Back and attempting another CTF. Stumbled across this CTF which should take around 1.5 hours to complete.
Finding out the IP address, I need to type in netdiscover -r 192.168.56.0/24. I found that the IP address of the Victim Machine is 192.168.56.3.
Next step is find out what ports are open so I can look further into this. I typed in nmap -sV -p- 192.168.56.3 -T4 > nmap.log
I cat nmap.log to see the contents of the results. From the results, I can see that there are 2 ports that are opened. Port 22 and Port 80.
I know that Port 80 is open so I decided to visit the website through Firefox. I launched 192.168.56.3 into a web browser and can see that there is a username and password page.
Viewing the source information didn’t give me anything that I wanted. I need to look deeper into this so I decided to use dirb to see if there were any vulnerabilities within the site.
I typed in dirb http://192.168.56.3 >dirb.txt. After this, I cat dirb.txt to see the results of the scan.
From the results, there are a couple directories that I can have a look at.
I browsed the directory 192.168.56.3/flag. Managed to get the first flag!!
Lets have a look at 192.168.56.3/admin_area
Nothing interesting here, I decided to have a look at the source code to see if there is anything I can use.
By looking at the source code, I was able to see the 2nd flag and also a username and password. Lets put this username and password in the website. This is might be a bit too easy!
After entering the username and password, I was able to get into the website. Now the website has given me an file upload section.
This looks like something I have done before. So I will go ahead and upload a reverse shell php script. Run a netcat lisenter on my Kali machine and execute the php script.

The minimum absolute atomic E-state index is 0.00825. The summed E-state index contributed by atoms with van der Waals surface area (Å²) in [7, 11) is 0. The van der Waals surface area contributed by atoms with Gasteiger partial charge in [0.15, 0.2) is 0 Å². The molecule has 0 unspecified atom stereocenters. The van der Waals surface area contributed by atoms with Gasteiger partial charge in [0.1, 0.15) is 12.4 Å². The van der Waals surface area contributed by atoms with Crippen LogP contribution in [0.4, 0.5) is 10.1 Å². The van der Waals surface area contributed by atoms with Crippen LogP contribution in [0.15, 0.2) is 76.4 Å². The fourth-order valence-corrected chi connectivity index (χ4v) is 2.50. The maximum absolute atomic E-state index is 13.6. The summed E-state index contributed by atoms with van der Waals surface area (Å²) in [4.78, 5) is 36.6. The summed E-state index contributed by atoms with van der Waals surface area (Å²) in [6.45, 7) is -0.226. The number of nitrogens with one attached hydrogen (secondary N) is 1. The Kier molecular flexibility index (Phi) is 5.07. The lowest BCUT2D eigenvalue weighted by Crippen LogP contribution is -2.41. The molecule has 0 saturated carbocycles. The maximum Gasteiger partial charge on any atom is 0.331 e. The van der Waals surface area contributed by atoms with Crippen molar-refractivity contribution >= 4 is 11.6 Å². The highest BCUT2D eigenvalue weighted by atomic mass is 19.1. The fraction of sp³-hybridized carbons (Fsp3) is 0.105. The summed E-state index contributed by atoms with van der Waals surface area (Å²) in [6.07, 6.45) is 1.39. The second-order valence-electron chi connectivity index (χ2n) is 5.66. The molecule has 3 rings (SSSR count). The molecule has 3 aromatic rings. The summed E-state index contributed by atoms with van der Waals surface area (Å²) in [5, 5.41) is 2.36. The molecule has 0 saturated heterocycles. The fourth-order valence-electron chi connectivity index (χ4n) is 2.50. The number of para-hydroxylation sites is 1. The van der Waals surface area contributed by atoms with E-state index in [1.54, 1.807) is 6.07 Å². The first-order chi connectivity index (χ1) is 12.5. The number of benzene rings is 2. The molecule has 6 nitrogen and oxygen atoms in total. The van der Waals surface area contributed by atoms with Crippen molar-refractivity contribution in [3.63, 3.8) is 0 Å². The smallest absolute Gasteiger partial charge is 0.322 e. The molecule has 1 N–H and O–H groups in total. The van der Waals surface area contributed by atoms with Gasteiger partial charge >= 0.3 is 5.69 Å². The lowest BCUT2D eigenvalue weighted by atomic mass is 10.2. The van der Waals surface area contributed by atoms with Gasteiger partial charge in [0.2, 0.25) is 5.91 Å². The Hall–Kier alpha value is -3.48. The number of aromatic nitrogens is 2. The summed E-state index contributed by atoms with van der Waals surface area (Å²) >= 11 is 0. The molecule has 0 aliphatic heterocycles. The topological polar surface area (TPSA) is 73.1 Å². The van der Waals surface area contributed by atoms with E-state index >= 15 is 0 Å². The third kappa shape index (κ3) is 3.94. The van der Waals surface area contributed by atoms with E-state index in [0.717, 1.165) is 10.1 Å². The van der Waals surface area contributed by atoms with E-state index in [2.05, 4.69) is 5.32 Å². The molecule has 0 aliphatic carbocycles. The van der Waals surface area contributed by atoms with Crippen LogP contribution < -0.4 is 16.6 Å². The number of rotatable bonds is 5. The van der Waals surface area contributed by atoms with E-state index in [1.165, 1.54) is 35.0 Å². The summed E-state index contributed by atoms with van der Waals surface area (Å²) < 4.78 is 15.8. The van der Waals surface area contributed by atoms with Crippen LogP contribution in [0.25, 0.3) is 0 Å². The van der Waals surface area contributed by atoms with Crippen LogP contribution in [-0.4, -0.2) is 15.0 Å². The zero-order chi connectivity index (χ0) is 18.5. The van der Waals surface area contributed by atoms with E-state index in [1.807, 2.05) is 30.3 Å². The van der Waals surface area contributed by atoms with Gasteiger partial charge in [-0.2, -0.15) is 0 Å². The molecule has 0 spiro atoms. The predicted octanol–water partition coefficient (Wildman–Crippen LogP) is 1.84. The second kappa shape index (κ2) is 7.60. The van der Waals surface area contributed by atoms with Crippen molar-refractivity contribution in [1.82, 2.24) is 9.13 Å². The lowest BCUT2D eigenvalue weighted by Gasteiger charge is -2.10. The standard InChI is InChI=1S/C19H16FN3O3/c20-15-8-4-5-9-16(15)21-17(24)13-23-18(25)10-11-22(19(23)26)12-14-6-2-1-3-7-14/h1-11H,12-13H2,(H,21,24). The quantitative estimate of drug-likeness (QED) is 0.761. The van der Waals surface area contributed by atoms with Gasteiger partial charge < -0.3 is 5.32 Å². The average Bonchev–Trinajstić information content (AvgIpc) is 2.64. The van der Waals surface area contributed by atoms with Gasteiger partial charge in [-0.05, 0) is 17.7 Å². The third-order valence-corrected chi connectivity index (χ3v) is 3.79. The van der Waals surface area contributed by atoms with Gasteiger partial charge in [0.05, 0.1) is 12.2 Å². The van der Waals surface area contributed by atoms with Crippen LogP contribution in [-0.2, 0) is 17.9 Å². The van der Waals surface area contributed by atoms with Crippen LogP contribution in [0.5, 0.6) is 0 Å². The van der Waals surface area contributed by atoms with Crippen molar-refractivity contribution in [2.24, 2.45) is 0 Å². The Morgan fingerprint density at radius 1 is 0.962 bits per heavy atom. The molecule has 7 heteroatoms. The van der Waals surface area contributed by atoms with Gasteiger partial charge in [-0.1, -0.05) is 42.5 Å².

I have configured the script already and have successfully uploaded the script. Once uploaded, I set up a netcat lister by typing in netcat -nvlp 8008. Then executed my script by going to http://192.168.56.3/uploaded_files/php-reverse-shell.php
Awesome! Now that I have connected to a reverse shell lets see what we can find.
Took me a while, but I looked around a lot to see what I could find on the system. Nothing much, but something that was interesting was /var/www/html.
In this section, I can see that there are a couple of interesting files. I tried to cat flag.txt however I do not have permission to read the file. However there is another file called hint.txt.
I cat hint.txt and was able to obtain the 3rd flag!! There is also another hint which states that it the password for technawi is hidden.
After countless hours of trying to find the hidden file through different linux commands. I manage to test the command grep -ri flag /etc/.
The highlighted section looks like there are some sort of credentials in a text file. I cat this and was able to retrieve the password!! This took ages as I thought the file was actually hidden. I was researching everything I could about linux hidden file structures. At the end, it wasn’t even hidden. Hidden in a sense it was in different directories..
Lets use the password that we found. I typed in su technawi and it states that I need to have a terminal running
Lets spawn a tty shell with python so I can use su /sudo to elevate the privileges.
Now lets see if we can change the user by typing in su technawi / 3vilH@ksor
Works!! Feeling pretty good!! Lets go back into that directory /var/www/html
GOT IT!! Looks like thats the end of the CTF!!
I’m going to be trying to be trying something more difficult next CTF. Until next time..